Charles Mann, 1491, pp. 98-99:
Because the Inka [the Inkan emperor] was believed to be an immortal deity, his mummy was treated, logically enough, as if it were still living. Soon after arriving in Qosqo, Pizarro’s companion Miguel de Estete saw a parade of defunct emperors. They were brought out on litters, “seated on their thrones and surrounded by pages and women with flywhisks in their hands, who ministered to them with as much respect as if they had been alive.”
Because the royal mummies were not considered dead, their successors obviously could not inherit their wealth. Each Inka’s panaqa [court and its descendants] retained all of his possessions forever, including his palaces, residences, and shrines; all of his remaining clothes, eating utensils, fingernail parings, and hair clippings; and the tribute from the land he had conquered. In consequences, as Pedro Pizarro realized, “The greater part of the people, treasure, expenses, and vices [in Tawatinsuyu] were under the control of the dead.” The mummies spoke through female mediums who represented the panaqa’s surviving courtiers or their descendants. With almost a dozen immortal emperors jostling for position, high-level Inka society was characterized by ramose political intrigue of a scale that would have delighted the Medici. Emblematically, Wayna Qhapaq [the eleventh Inka] could not construct his own villa on Awkaypata—his undead ancestors had used up all the available space. Inka society had a serious mummy problem.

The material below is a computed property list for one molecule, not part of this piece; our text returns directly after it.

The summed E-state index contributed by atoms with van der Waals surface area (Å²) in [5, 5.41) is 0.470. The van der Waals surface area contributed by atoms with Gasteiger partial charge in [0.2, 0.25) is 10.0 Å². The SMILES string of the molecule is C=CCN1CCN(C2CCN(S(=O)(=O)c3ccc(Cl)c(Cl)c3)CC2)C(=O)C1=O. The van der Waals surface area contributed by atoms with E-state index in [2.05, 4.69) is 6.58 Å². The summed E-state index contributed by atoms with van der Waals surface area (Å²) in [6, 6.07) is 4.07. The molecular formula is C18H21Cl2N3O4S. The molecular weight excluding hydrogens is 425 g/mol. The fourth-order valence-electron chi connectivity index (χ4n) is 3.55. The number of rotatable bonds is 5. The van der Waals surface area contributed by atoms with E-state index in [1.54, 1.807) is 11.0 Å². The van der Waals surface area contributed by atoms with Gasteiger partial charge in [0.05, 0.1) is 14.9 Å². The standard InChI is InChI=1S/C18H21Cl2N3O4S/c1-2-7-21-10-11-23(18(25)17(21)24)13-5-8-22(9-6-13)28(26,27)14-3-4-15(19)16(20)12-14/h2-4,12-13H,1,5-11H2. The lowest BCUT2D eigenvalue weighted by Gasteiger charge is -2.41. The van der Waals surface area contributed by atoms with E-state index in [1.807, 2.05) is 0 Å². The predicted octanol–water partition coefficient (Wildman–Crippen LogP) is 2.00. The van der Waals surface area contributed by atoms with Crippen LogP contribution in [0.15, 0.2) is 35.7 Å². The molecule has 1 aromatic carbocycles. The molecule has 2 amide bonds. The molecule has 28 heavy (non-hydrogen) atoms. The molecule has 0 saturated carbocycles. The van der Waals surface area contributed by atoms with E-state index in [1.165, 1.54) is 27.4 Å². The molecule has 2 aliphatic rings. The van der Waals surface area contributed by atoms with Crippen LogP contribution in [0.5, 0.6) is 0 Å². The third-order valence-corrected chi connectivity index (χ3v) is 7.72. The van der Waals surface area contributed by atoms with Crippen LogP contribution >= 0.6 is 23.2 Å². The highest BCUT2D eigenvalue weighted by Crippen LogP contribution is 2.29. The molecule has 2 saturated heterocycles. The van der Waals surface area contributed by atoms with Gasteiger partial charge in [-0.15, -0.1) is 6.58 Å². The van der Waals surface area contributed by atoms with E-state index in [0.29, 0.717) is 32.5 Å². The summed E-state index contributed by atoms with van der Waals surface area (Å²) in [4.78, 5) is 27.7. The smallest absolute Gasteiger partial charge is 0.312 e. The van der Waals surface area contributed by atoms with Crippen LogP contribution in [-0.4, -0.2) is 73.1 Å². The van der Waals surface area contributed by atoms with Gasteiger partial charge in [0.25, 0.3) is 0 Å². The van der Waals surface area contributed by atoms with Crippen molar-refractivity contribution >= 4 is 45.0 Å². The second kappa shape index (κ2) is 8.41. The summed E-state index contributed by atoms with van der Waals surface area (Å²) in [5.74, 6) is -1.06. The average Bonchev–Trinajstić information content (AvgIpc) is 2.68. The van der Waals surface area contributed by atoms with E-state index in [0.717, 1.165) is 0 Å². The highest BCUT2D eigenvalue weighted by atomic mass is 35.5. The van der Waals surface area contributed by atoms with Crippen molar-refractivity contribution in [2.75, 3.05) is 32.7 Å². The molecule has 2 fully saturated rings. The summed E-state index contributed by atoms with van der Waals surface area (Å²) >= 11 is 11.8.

After smallpox wiped out much of the political elite, each panaqa tried to move into the vacuum, stoking the passions of the civil war. Different mummies at different times backed different claimants to the Inka throne. After Atawallpa’s victory, his panaqa took the mummy of Thupa Inka [the tenth Inka’s] from its palace and burned it outside Qosqo—burned it alive, so to speak. And later Atawallpa instructed his men to seize the gold for his ransom as much as possible from the possessions of another enemy panaqa, that of Pachacuti’s [the ninth Inka’s] mummy.
What makes this passage work so well is the literary device of treating the mummies as alive and meddling in Inkan politics. By taking Inka beliefs at face value, Mann is able to write a fairly direct account of the power struggles. Yes, it was “really” the Inka running each panaqa engaging in the politicking, and Mann says as much. Still, the institutional superstructure built up around the cultural practice of treating the mummies as alive made the panaqa politics often indistinguishable from the politics that would have obtained if there really were “a dozen immortal emperors jostling for position.” Taking that phrase literally would make for a great science fiction novel (and quite possibly has).